1. Principal and interest loans - You pay back the interest and the principal (the amount of money you borrowed) at the same time. This is the most common type of mortgage.
  2. Interest-only loans - This is when, for a certain period of time, payments towards the loan only go towards paying off the interest on the loan.
 

Mortgage loans are amortized, like some student loans, which means your payment goes towards more interest upfront. Then as the balance decreases, you pay less interest and the payment goes towards paying down the principal. Also, just as with some student loans, some of the interest you pay on your mortgage may be tax-deductible. 

 

Understanding Interest Can Pay Off

It’s important to understand the different types of interests and loans when determining which debt to focus on paying off first. Being strategic about how and when you pay off your debt can save you hundreds and even thousands of dollars. A good rule of thumb is to pay off the debt with the highest interest rate and then focus on your interest rate debt. Of course, if you have the option to refinance, explore that first and then develop your debt reduction plan.

 
 

¹Average savings calculations are based on information provided by SouthEast Bank/ Education Loan Finance customers who refinanced their student loans between 8/16/2016 and 10/25/2018. While these amounts represent reported average amounts saved, actual amounts saved will vary depending upon a number of factors.

 

²Subject to credit approval. Terms and conditions apply. Variable rates may increase after closing.

  Notice About Third Party Websites: Education Loan Finance by SouthEast Bank is not responsible for and has no control over the subject matter, content, information, or graphics of the websites that have links here. The portal and news features are being provided by an outside source – the bank is not responsible for the content. Please contact us with any concerns or comments.
2019-12-04
Tips for Starting Your Student Loan Repayment Journey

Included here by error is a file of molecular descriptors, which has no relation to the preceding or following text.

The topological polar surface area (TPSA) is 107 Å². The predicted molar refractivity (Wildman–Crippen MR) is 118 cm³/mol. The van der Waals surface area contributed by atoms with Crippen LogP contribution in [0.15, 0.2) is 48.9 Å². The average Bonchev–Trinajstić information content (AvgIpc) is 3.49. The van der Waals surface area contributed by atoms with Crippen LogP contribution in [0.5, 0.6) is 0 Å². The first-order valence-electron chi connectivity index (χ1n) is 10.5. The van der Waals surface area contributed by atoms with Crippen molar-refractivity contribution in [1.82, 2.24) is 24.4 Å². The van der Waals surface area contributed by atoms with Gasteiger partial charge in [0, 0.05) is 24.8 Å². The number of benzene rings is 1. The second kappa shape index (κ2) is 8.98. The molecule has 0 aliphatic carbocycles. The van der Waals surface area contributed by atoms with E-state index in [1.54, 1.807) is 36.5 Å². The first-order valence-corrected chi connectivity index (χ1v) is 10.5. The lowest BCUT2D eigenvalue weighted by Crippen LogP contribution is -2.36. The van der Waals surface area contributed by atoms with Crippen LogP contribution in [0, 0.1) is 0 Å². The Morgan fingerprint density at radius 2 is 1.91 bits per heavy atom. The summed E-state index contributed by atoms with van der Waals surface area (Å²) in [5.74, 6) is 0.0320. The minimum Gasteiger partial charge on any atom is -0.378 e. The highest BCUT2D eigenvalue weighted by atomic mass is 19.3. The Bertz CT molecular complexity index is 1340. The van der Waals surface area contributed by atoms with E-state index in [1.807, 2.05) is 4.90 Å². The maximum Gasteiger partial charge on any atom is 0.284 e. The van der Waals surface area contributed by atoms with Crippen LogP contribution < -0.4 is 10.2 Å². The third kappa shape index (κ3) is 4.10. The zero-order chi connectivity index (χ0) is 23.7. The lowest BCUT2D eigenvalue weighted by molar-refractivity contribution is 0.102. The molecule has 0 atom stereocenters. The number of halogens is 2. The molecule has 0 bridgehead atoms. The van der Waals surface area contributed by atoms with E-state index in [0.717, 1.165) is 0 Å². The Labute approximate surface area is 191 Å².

Once you graduate from college, leave college, or drop below half-time enrollment, it’s time to start thinking about when your student loan repayment period kicks in. Understanding the repayment process for your student loans is very important for a number of reasons – for one, if you don’t pay, your interest will accrue. Second, if you don’t pay, it will affect your credit score, which can hinder your ability to buy a home, buy a car, qualify for credit cards, take out a personal loan, or refinance your student loans.   If you graduated this past spring, your student loan repayment period will likely start around this time of year (if they haven’t kicked in already). Follow these tips to master student loan repayment and get yourself to a strong financial start after college.  

Know How to Access Your Loan Information

A good first step is to acquire your loan information. This can typically be accessed via an online login. Monitoring your loan information will be essential during the course of repayment. If you took out Federal Student Loans, you can likely access your info at https://myfedloan.org/. If you took out private student loans, check with your lender for how to access your information. Tracking your loans will give you a gage on the status of each loan, the balance you owe, as well as interest rates for each loan. By understanding the status of your loans, you can make more informed decisions about how you want to prioritize repayment, what type of repayment plan you want to choose, or even whether you want to consolidate or refinance your student loans.   

Know When Your Payments Start

Immediately following graduation, you’ll likely have a grace period, or a period of time before your first payment is due. This can vary depending on the type of loan you have, and they can be different for each loan. Subsidized and Unsubsidized Federal loans have a six-month grace period. Perkins loans have a nine-month grace period. There is no grace period for PLUS loans; however, if you are a graduate or professional student PLUS borrower, you do not have to make any payments while you are enrolled at least half time and (for Direct PLUS loans first disbursed on or after July 1, 2008) for an additional 6 months after you graduate or drop below half-time enrollment. Private student loans will have differing grace periods so contact your loan servicer for more details. Knowing when your loan will be due is imperative to starting off on the right foot when it comes to your student loans.  

Weigh Repayment Options

When you take out federal student loans and your grace period is complete, you will automatically enter the Standard Repayment Plan. This plan allows you to pay off your debt within 10 years, with the monthly payment remaining the same over the life of the loan. If standard repayment doesn’t work for your budget, you may want to consider some other options, or perhaps even refinance your student loans. The federal student loan program offers the following Income-Based Repayment plans: 
  • Graduated Repayment Plan – Gives you a smaller payment amount in the beginning and gradually increases the payment amount every two years.